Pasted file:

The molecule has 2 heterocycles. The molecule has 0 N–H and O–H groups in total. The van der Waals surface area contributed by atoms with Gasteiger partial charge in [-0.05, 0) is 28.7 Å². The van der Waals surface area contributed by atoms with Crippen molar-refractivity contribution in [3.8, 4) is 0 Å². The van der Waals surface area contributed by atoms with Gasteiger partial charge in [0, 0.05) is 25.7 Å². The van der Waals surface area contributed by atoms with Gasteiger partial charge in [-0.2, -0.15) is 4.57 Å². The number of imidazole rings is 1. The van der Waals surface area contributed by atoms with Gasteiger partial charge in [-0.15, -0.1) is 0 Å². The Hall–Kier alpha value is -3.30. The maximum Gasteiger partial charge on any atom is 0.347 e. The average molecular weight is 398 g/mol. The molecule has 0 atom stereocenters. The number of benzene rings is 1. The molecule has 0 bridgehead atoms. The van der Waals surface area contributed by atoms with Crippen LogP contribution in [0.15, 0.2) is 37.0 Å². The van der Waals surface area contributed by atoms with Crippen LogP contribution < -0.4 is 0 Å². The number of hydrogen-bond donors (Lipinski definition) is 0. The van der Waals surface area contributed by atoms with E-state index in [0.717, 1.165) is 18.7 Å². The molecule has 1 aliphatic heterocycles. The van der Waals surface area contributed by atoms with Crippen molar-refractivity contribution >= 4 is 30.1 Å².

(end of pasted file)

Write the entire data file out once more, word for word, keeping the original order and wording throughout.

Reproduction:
The molecule has 2 heterocycles. The molecule has 0 N–H and O–H groups in total. The van der Waals surface area contributed by atoms with Gasteiger partial charge in [-0.05, 0) is 28.7 Å². The van der Waals surface area contributed by atoms with Crippen molar-refractivity contribution in [3.8, 4) is 0 Å². The van der Waals surface area contributed by atoms with Gasteiger partial charge in [0, 0.05) is 25.7 Å². The van der Waals surface area contributed by atoms with Gasteiger partial charge in [-0.2, -0.15) is 4.57 Å². The number of imidazole rings is 1. The van der Waals surface area contributed by atoms with Gasteiger partial charge in [-0.15, -0.1) is 0 Å². The Hall–Kier alpha value is -3.30. The maximum Gasteiger partial charge on any atom is 0.347 e. The average molecular weight is 398 g/mol. The molecule has 0 atom stereocenters. The number of benzene rings is 1. The molecule has 0 bridgehead atoms. The van der Waals surface area contributed by atoms with Crippen LogP contribution in [0.15, 0.2) is 37.0 Å². The van der Waals surface area contributed by atoms with Crippen LogP contribution < -0.4 is 0 Å². The number of hydrogen-bond donors (Lipinski definition) is 0. The van der Waals surface area contributed by atoms with E-state index in [0.717, 1.165) is 18.7 Å². The molecule has 1 aliphatic heterocycles. The van der Waals surface area contributed by atoms with Crippen molar-refractivity contribution >= 4 is 30.1 Å².